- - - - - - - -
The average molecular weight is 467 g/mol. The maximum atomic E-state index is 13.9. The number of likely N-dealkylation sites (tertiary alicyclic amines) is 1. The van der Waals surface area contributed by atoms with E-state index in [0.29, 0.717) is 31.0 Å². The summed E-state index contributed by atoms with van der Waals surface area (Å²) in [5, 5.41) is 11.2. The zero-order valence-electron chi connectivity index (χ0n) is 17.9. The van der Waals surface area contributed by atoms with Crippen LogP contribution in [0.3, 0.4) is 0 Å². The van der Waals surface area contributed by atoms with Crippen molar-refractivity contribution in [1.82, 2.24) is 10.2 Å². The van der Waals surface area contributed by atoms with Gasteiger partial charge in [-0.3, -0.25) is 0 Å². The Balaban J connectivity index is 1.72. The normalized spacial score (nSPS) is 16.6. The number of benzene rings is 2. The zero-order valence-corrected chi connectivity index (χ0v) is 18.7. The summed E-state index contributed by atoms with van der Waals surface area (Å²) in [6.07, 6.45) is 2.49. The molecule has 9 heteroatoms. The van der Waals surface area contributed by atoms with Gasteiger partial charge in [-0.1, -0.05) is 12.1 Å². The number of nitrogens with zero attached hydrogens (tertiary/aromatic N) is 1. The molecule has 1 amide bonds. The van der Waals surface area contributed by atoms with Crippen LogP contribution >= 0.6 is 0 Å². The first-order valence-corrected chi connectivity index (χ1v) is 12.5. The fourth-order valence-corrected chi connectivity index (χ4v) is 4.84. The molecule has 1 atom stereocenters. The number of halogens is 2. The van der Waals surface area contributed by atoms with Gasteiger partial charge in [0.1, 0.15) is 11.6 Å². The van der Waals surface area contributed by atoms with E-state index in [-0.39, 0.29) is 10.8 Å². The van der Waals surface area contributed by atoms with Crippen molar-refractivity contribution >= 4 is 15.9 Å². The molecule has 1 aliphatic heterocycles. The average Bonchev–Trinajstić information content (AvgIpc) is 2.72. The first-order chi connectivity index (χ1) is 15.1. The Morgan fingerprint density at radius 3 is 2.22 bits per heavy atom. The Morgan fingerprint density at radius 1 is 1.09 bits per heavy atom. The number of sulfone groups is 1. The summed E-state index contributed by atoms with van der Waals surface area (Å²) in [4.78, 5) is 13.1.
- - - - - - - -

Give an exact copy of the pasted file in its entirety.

The average molecular weight is 467 g/mol. The maximum atomic E-state index is 13.9. The number of likely N-dealkylation sites (tertiary alicyclic amines) is 1. The van der Waals surface area contributed by atoms with E-state index in [0.29, 0.717) is 31.0 Å². The summed E-state index contributed by atoms with van der Waals surface area (Å²) in [5, 5.41) is 11.2. The zero-order valence-electron chi connectivity index (χ0n) is 17.9. The van der Waals surface area contributed by atoms with Crippen LogP contribution in [0.3, 0.4) is 0 Å². The van der Waals surface area contributed by atoms with Crippen molar-refractivity contribution in [1.82, 2.24) is 10.2 Å². The van der Waals surface area contributed by atoms with Gasteiger partial charge in [-0.3, -0.25) is 0 Å². The Balaban J connectivity index is 1.72. The normalized spacial score (nSPS) is 16.6. The number of benzene rings is 2. The zero-order valence-corrected chi connectivity index (χ0v) is 18.7. The summed E-state index contributed by atoms with van der Waals surface area (Å²) in [6.07, 6.45) is 2.49. The molecule has 9 heteroatoms. The van der Waals surface area contributed by atoms with Gasteiger partial charge in [-0.1, -0.05) is 12.1 Å². The number of nitrogens with zero attached hydrogens (tertiary/aromatic N) is 1. The molecule has 1 amide bonds. The van der Waals surface area contributed by atoms with Crippen LogP contribution >= 0.6 is 0 Å². The first-order valence-corrected chi connectivity index (χ1v) is 12.5. The fourth-order valence-corrected chi connectivity index (χ4v) is 4.84. The molecule has 1 atom stereocenters. The number of halogens is 2. The van der Waals surface area contributed by atoms with Gasteiger partial charge in [0.1, 0.15) is 11.6 Å². The van der Waals surface area contributed by atoms with E-state index in [-0.39, 0.29) is 10.8 Å². The van der Waals surface area contributed by atoms with Crippen molar-refractivity contribution >= 4 is 15.9 Å². The molecule has 1 aliphatic heterocycles. The average Bonchev–Trinajstić information content (AvgIpc) is 2.72. The first-order chi connectivity index (χ1) is 15.1. The Morgan fingerprint density at radius 3 is 2.22 bits per heavy atom. The Morgan fingerprint density at radius 1 is 1.09 bits per heavy atom. The number of sulfone groups is 1. The summed E-state index contributed by atoms with van der Waals surface area (Å²) in [4.78, 5) is 13.1.